Employers want graduates who are better prepped for the work world, but colleges have been slow to respond.
Ben Wei was already paying hefty tuition to earn a sociology degree from Bowdoin College, which charged nearly $57,000 at the time. But he worried his classes weren’t teaching him skills he needed in the workplace. So he gave up the winter break of his senior year to take a three-week boot camp designed to teach him how to work a full-time job.
The $3,000 course, offered by a company called Fullbridge, covered problem-solving, collaboration and communication—the kinds of skills employers say they want but aren’t getting from college grads.
“You can sit in a room and learn economic theory from a professor or a textbook, but at the end of the day, it’s still just theory,” said Wei, who now works as a data analyst. “They don’t really teach you how to apply that theory.”
More and more programs like Fullbridge are being started up to help students master career skills before starting their first jobs, and most cost students thousands of dollars on top of the already high price of their higher educations.
That, for some critics, raises the question: Why aren’t students learning these skills in college?
Colleges often don’t emphasize job training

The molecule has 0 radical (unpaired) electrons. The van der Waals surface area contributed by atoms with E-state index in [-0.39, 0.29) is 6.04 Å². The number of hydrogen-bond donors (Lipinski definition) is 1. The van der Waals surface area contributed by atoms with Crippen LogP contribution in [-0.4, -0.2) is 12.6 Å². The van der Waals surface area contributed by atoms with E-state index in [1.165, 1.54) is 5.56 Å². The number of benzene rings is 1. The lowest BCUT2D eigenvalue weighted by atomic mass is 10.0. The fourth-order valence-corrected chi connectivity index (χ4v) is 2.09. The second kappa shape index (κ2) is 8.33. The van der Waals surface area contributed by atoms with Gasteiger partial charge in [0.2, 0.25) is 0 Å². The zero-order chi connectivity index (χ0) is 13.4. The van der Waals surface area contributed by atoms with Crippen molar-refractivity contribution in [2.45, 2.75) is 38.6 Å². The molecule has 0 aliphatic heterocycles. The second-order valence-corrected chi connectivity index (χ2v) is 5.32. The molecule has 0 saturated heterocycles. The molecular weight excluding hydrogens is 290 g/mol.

“These institutions are notoriously hard to change,” said Steve Farkas, a senior researcher at the nonpartisan organization Public Agenda who authored a study of business leaders’ attitudes toward higher education. “They’re not responsive to real-world concerns, and they are very protective of the standard operating procedures.”
A few schools have started offering programs to fill the gap. Northeastern, Mount Holyoke and the University of Central Florida are among the schools that have so-called “experiential learning” options under which students get to work with employers in their chosen fields before graduation.
But these programs are still more the exception than the rule, said Farkas.
Matt Tower, a student at Amherst College who spent his winter break 93 miles away at a Fullbridge seminar, said the experience was unlike anything he could have gotten on campus—even though Amherst has an economics program and some business-oriented clubs.
“We’re very strictly a liberal arts college,” Tower said. “There are very few options at Amherst if you want to prepare for a career in business.”